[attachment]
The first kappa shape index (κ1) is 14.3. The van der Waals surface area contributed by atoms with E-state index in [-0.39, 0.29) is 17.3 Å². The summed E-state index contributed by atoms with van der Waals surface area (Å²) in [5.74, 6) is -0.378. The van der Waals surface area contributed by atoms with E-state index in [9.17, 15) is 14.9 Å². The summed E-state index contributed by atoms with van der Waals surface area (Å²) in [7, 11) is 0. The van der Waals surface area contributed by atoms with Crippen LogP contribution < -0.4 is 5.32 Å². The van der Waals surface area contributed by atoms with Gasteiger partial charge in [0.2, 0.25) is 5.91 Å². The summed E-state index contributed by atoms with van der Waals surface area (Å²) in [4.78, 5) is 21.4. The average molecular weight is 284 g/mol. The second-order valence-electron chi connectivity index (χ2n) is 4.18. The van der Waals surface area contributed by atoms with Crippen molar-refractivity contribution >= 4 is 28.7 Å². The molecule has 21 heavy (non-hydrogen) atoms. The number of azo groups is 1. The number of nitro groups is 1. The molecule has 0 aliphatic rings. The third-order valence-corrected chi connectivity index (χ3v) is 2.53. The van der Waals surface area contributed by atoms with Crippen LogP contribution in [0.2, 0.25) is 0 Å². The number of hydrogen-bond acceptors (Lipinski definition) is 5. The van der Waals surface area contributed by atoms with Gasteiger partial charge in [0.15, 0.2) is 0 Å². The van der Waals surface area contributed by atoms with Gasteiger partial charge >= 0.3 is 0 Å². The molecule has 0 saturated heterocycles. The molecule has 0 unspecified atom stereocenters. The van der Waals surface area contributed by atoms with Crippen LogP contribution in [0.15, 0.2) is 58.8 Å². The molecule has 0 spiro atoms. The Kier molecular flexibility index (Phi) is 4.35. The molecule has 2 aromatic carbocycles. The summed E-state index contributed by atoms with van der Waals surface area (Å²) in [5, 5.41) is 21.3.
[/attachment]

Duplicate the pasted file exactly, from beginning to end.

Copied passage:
The first kappa shape index (κ1) is 14.3. The van der Waals surface area contributed by atoms with E-state index in [-0.39, 0.29) is 17.3 Å². The summed E-state index contributed by atoms with van der Waals surface area (Å²) in [5.74, 6) is -0.378. The van der Waals surface area contributed by atoms with E-state index in [9.17, 15) is 14.9 Å². The summed E-state index contributed by atoms with van der Waals surface area (Å²) in [7, 11) is 0. The van der Waals surface area contributed by atoms with Crippen LogP contribution < -0.4 is 5.32 Å². The van der Waals surface area contributed by atoms with Gasteiger partial charge in [0.2, 0.25) is 5.91 Å². The summed E-state index contributed by atoms with van der Waals surface area (Å²) in [4.78, 5) is 21.4. The average molecular weight is 284 g/mol. The second-order valence-electron chi connectivity index (χ2n) is 4.18. The van der Waals surface area contributed by atoms with Crippen molar-refractivity contribution >= 4 is 28.7 Å². The molecule has 21 heavy (non-hydrogen) atoms. The number of azo groups is 1. The number of nitro groups is 1. The molecule has 0 aliphatic rings. The third-order valence-corrected chi connectivity index (χ3v) is 2.53. The van der Waals surface area contributed by atoms with Crippen LogP contribution in [0.2, 0.25) is 0 Å². The number of hydrogen-bond acceptors (Lipinski definition) is 5. The van der Waals surface area contributed by atoms with Gasteiger partial charge in [0.15, 0.2) is 0 Å². The van der Waals surface area contributed by atoms with Gasteiger partial charge >= 0.3 is 0 Å². The molecule has 0 saturated heterocycles. The molecule has 0 unspecified atom stereocenters. The van der Waals surface area contributed by atoms with Crippen LogP contribution in [0.15, 0.2) is 58.8 Å². The molecule has 0 spiro atoms. The Kier molecular flexibility index (Phi) is 4.35. The molecule has 2 aromatic carbocycles. The summed E-state index contributed by atoms with van der Waals surface area (Å²) in [5, 5.41) is 21.3.